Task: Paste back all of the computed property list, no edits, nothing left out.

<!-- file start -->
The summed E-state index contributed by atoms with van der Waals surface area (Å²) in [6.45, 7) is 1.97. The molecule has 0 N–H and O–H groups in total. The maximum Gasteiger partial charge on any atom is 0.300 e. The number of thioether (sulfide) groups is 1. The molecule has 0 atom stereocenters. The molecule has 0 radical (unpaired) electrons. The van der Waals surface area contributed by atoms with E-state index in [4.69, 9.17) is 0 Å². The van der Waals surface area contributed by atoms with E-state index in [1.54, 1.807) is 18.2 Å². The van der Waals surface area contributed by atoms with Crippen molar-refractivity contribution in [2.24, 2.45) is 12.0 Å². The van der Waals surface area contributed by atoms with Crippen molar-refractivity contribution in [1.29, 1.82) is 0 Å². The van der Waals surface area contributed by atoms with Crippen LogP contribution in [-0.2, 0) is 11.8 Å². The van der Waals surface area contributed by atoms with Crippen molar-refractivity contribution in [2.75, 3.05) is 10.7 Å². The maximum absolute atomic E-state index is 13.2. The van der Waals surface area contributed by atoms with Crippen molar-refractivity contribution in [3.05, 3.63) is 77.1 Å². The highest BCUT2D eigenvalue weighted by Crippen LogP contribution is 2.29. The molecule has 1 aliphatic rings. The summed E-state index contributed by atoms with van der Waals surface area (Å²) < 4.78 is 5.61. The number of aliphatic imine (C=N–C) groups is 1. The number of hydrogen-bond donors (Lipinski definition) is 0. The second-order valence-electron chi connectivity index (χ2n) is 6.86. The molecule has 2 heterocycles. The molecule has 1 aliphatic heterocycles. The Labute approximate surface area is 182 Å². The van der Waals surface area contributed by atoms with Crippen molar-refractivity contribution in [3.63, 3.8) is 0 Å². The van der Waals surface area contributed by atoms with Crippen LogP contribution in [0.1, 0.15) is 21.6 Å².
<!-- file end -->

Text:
The summed E-state index contributed by atoms with van der Waals surface area (Å²) in [6.45, 7) is 1.97. The molecule has 0 N–H and O–H groups in total. The maximum Gasteiger partial charge on any atom is 0.300 e. The number of thioether (sulfide) groups is 1. The molecule has 0 atom stereocenters. The molecule has 0 radical (unpaired) electrons. The van der Waals surface area contributed by atoms with E-state index in [4.69, 9.17) is 0 Å². The van der Waals surface area contributed by atoms with E-state index in [1.54, 1.807) is 18.2 Å². The van der Waals surface area contributed by atoms with Crippen molar-refractivity contribution in [2.24, 2.45) is 12.0 Å². The van der Waals surface area contributed by atoms with Crippen molar-refractivity contribution in [1.29, 1.82) is 0 Å². The van der Waals surface area contributed by atoms with Crippen LogP contribution in [-0.2, 0) is 11.8 Å². The van der Waals surface area contributed by atoms with Crippen molar-refractivity contribution in [2.75, 3.05) is 10.7 Å². The maximum absolute atomic E-state index is 13.2. The van der Waals surface area contributed by atoms with Crippen molar-refractivity contribution in [3.05, 3.63) is 77.1 Å². The highest BCUT2D eigenvalue weighted by Crippen LogP contribution is 2.29. The molecule has 1 aliphatic rings. The summed E-state index contributed by atoms with van der Waals surface area (Å²) < 4.78 is 5.61. The number of aliphatic imine (C=N–C) groups is 1. The number of hydrogen-bond donors (Lipinski definition) is 0. The second-order valence-electron chi connectivity index (χ2n) is 6.86. The molecule has 2 heterocycles. The molecule has 1 aliphatic heterocycles. The Labute approximate surface area is 182 Å². The van der Waals surface area contributed by atoms with Crippen molar-refractivity contribution in [3.63, 3.8) is 0 Å². The van der Waals surface area contributed by atoms with Crippen LogP contribution in [0.1, 0.15) is 21.6 Å².